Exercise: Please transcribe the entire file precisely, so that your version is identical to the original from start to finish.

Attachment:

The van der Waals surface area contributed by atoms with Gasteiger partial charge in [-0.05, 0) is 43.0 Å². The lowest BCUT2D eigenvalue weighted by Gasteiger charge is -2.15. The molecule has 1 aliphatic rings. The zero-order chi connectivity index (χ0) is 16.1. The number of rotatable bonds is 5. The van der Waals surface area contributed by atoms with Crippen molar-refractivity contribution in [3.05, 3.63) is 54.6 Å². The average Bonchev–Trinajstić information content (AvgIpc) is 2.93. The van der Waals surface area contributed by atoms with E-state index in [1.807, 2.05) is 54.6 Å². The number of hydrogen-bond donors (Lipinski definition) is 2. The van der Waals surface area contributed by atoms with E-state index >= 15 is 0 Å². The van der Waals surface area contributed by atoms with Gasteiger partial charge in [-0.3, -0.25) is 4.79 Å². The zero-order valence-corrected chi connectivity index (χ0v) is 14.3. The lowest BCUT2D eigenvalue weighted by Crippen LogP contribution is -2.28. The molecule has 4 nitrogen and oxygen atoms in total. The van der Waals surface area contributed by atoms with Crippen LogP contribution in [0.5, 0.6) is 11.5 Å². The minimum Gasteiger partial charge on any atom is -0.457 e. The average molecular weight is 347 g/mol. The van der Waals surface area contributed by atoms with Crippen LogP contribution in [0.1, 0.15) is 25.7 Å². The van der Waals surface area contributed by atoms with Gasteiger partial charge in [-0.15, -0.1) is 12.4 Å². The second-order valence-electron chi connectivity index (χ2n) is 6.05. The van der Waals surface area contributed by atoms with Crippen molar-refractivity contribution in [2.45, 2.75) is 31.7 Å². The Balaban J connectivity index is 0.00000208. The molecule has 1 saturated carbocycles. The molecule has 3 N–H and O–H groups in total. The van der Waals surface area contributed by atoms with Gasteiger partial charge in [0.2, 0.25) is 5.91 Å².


The van der Waals surface area contributed by atoms with Gasteiger partial charge in [-0.05, 0) is 43.0 Å². The lowest BCUT2D eigenvalue weighted by Gasteiger charge is -2.15. The molecule has 1 aliphatic rings. The zero-order chi connectivity index (χ0) is 16.1. The number of rotatable bonds is 5. The van der Waals surface area contributed by atoms with Crippen molar-refractivity contribution in [3.05, 3.63) is 54.6 Å². The average Bonchev–Trinajstić information content (AvgIpc) is 2.93. The van der Waals surface area contributed by atoms with E-state index in [1.807, 2.05) is 54.6 Å². The number of hydrogen-bond donors (Lipinski definition) is 2. The van der Waals surface area contributed by atoms with E-state index >= 15 is 0 Å². The van der Waals surface area contributed by atoms with Gasteiger partial charge in [-0.3, -0.25) is 4.79 Å². The zero-order valence-corrected chi connectivity index (χ0v) is 14.3. The lowest BCUT2D eigenvalue weighted by Crippen LogP contribution is -2.28. The molecule has 4 nitrogen and oxygen atoms in total. The van der Waals surface area contributed by atoms with Crippen LogP contribution in [0.5, 0.6) is 11.5 Å². The minimum Gasteiger partial charge on any atom is -0.457 e. The average molecular weight is 347 g/mol. The van der Waals surface area contributed by atoms with Crippen LogP contribution in [0.1, 0.15) is 25.7 Å². The van der Waals surface area contributed by atoms with Gasteiger partial charge in [-0.15, -0.1) is 12.4 Å². The second-order valence-electron chi connectivity index (χ2n) is 6.05. The van der Waals surface area contributed by atoms with Crippen molar-refractivity contribution in [2.45, 2.75) is 31.7 Å². The Balaban J connectivity index is 0.00000208. The molecule has 1 saturated carbocycles. The molecule has 3 N–H and O–H groups in total. The van der Waals surface area contributed by atoms with Gasteiger partial charge in [0.2, 0.25) is 5.91 Å².